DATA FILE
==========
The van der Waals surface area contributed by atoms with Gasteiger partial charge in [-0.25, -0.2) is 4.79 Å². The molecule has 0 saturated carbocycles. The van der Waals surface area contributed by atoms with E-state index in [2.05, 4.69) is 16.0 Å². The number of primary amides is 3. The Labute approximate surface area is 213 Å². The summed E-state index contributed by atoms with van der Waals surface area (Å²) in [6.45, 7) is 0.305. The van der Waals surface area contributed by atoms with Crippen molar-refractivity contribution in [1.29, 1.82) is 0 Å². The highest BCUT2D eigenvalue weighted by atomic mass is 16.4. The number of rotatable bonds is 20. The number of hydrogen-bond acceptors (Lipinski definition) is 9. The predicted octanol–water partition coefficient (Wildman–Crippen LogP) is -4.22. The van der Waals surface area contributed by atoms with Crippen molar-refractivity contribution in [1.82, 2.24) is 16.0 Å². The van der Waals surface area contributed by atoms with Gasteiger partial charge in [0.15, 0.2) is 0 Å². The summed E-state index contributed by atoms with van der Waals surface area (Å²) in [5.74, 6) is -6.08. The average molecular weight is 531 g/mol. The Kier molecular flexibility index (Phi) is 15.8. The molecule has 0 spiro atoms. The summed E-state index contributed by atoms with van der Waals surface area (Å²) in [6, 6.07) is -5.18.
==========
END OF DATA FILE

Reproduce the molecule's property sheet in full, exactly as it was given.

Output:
The van der Waals surface area contributed by atoms with Gasteiger partial charge in [-0.25, -0.2) is 4.79 Å². The molecule has 0 saturated carbocycles. The van der Waals surface area contributed by atoms with E-state index in [2.05, 4.69) is 16.0 Å². The number of primary amides is 3. The Labute approximate surface area is 213 Å². The summed E-state index contributed by atoms with van der Waals surface area (Å²) in [6.45, 7) is 0.305. The van der Waals surface area contributed by atoms with Crippen molar-refractivity contribution in [1.29, 1.82) is 0 Å². The highest BCUT2D eigenvalue weighted by atomic mass is 16.4. The number of rotatable bonds is 20. The number of hydrogen-bond acceptors (Lipinski definition) is 9. The predicted octanol–water partition coefficient (Wildman–Crippen LogP) is -4.22. The van der Waals surface area contributed by atoms with Crippen molar-refractivity contribution in [1.82, 2.24) is 16.0 Å². The van der Waals surface area contributed by atoms with Gasteiger partial charge in [0.15, 0.2) is 0 Å². The summed E-state index contributed by atoms with van der Waals surface area (Å²) in [5.74, 6) is -6.08. The average molecular weight is 531 g/mol. The Kier molecular flexibility index (Phi) is 15.8. The molecule has 0 spiro atoms. The summed E-state index contributed by atoms with van der Waals surface area (Å²) in [6, 6.07) is -5.18.